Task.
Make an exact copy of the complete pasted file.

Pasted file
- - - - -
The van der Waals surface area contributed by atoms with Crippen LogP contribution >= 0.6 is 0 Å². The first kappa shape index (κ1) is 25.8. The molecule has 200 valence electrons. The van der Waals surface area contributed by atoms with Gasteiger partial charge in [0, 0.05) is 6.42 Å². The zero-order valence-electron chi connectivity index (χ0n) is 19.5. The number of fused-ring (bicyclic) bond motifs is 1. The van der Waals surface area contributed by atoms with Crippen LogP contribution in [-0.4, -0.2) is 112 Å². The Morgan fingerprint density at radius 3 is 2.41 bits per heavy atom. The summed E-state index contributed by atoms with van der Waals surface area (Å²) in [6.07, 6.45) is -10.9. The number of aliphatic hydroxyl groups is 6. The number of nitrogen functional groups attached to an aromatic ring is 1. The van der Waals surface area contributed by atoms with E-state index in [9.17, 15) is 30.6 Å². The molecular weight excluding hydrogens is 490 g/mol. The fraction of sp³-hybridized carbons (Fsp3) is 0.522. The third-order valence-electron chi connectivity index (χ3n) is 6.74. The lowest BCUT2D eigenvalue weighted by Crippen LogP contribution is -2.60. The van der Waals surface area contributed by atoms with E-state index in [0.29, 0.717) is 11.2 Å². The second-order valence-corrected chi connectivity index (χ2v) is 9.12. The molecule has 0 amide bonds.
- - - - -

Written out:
The van der Waals surface area contributed by atoms with Crippen LogP contribution >= 0.6 is 0 Å². The first kappa shape index (κ1) is 25.8. The molecule has 200 valence electrons. The van der Waals surface area contributed by atoms with Gasteiger partial charge in [0, 0.05) is 6.42 Å². The zero-order valence-electron chi connectivity index (χ0n) is 19.5. The number of fused-ring (bicyclic) bond motifs is 1. The van der Waals surface area contributed by atoms with Crippen LogP contribution in [-0.4, -0.2) is 112 Å². The Morgan fingerprint density at radius 3 is 2.41 bits per heavy atom. The summed E-state index contributed by atoms with van der Waals surface area (Å²) in [6.07, 6.45) is -10.9. The number of aliphatic hydroxyl groups is 6. The number of nitrogen functional groups attached to an aromatic ring is 1. The van der Waals surface area contributed by atoms with E-state index in [9.17, 15) is 30.6 Å². The molecular weight excluding hydrogens is 490 g/mol. The fraction of sp³-hybridized carbons (Fsp3) is 0.522. The third-order valence-electron chi connectivity index (χ3n) is 6.74. The lowest BCUT2D eigenvalue weighted by Crippen LogP contribution is -2.60. The van der Waals surface area contributed by atoms with E-state index in [0.29, 0.717) is 11.2 Å². The second-order valence-corrected chi connectivity index (χ2v) is 9.12. The molecule has 0 amide bonds.